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French police launch tear gas at Covid-19 protesters

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French authorities put the total number of protesters across the country at 19,000. AFP

French police launch tear gas at Covid-19 protesters

Police in Paris fired tear gas to disperse demonstrators on July 14, as 19,000 people protested throughout France over new coronavirus restrictions.

Some of the protests began in the morning in Paris as the annual military parade for the traditional Bastille Day parade, watched by President Emmanuel Macron, was taking place along the famous Champs-Elysees.

The demonstrators are unhappy at the decision announced on July 12 to oblige health workers to get vaccinated and bring in a vaccine health pass for most public places.

Unvaccinated people would require, for example, a negative test result to enter restaurants.

Since the announcement, a record number of French people booked appointments for Covid-19 jabs.

“This is in the name of freedom” was the message from some of the protesters.

Police said the declared protest route had not been respected and deplored the “throwing of projectiles” and lighting of fires by the protesters.

Throughout Paris some 2,250 people protested, while other demonstrations took place in Toulouse, Bordeaux, Montpelier, Nantes and elsewhere. The French authorities put the total number of protesters at 19,000.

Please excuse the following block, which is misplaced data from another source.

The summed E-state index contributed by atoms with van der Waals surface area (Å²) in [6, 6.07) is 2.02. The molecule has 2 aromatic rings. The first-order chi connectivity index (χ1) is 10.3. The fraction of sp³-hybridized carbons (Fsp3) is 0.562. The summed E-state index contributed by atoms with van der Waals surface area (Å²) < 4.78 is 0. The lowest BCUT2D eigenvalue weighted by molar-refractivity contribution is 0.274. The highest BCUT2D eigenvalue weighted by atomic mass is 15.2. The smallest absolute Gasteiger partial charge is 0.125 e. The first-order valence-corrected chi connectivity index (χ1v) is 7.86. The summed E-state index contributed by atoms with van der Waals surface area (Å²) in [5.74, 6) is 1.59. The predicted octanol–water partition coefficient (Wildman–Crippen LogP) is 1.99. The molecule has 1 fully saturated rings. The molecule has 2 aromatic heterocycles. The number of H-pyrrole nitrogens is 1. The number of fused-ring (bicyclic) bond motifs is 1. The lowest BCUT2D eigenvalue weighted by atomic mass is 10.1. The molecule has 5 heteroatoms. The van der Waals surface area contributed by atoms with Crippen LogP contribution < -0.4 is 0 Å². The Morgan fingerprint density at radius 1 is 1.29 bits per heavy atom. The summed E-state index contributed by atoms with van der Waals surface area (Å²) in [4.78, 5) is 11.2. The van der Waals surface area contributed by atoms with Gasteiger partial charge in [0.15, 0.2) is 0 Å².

The interior ministry said that there were altogether 53 different protests throughout France.

“Down with dictatorship”, “down with the health pass” protesters chanted.

One of them, Yann Fontaine, a 29-year-old notary’s clerk from the Berry region in central France, said he had come to demonstrate in Paris arguing that the imposition of a health pass equalled “segregation”.

“Macron plays on fears, it’s revolting. I know people who will now get vaccinated just so that they can take their children to the movies, not to protect others from serious forms of Covid,” he said.

The French government on July 13 defended its decision to impose Covid tests for unvaccinated people who want to eat in restaurants or take long-distance trips, as the country looks to avoid a surge in more contagious Delta cases.

“There isn’t any vaccine obligation, this is maximum inducement,” government spokesman Gabriel Attal said then.

“I have a hard time understanding, in a country where 11 vaccines are already mandatory … that this could be seen as a dictatorship,” he said, adding that after a year of studying the vaccines “the time of doubting is long past”.

The rules will be relaxed for teenagers who have only been able to get the jabs since mid-June.

According to an Elabe opinion poll published on July 13, the new safety measures have a large majority of approval amongst French people.

Around 35.5 million people – just over half of France’s population – have received at least one vaccine dose so far.

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